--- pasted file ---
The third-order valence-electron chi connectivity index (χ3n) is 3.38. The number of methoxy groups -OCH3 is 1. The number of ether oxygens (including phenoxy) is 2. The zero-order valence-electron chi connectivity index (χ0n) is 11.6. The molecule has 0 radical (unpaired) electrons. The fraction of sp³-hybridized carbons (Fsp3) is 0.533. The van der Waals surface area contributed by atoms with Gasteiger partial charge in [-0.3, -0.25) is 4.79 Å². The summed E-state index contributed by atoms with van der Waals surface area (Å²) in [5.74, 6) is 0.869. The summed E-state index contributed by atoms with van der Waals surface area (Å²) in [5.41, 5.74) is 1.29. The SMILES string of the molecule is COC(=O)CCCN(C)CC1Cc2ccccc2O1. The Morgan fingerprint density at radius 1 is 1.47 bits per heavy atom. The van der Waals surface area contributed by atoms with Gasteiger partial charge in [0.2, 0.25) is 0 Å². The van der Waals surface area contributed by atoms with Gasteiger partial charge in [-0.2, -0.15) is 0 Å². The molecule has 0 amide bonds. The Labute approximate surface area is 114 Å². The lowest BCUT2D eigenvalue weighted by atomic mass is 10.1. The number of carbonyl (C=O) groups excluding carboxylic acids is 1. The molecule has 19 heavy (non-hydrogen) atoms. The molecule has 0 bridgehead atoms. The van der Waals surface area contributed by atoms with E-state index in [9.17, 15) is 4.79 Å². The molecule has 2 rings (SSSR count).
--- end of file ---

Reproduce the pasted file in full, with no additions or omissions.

The third-order valence-electron chi connectivity index (χ3n) is 3.38. The number of methoxy groups -OCH3 is 1. The number of ether oxygens (including phenoxy) is 2. The zero-order valence-electron chi connectivity index (χ0n) is 11.6. The molecule has 0 radical (unpaired) electrons. The fraction of sp³-hybridized carbons (Fsp3) is 0.533. The van der Waals surface area contributed by atoms with Gasteiger partial charge in [-0.3, -0.25) is 4.79 Å². The summed E-state index contributed by atoms with van der Waals surface area (Å²) in [5.74, 6) is 0.869. The summed E-state index contributed by atoms with van der Waals surface area (Å²) in [5.41, 5.74) is 1.29. The SMILES string of the molecule is COC(=O)CCCN(C)CC1Cc2ccccc2O1. The Morgan fingerprint density at radius 1 is 1.47 bits per heavy atom. The van der Waals surface area contributed by atoms with Gasteiger partial charge in [0.2, 0.25) is 0 Å². The van der Waals surface area contributed by atoms with Gasteiger partial charge in [-0.2, -0.15) is 0 Å². The molecule has 0 amide bonds. The Labute approximate surface area is 114 Å². The lowest BCUT2D eigenvalue weighted by atomic mass is 10.1. The number of carbonyl (C=O) groups excluding carboxylic acids is 1. The molecule has 19 heavy (non-hydrogen) atoms. The molecule has 0 bridgehead atoms. The van der Waals surface area contributed by atoms with E-state index in [9.17, 15) is 4.79 Å². The molecule has 2 rings (SSSR count).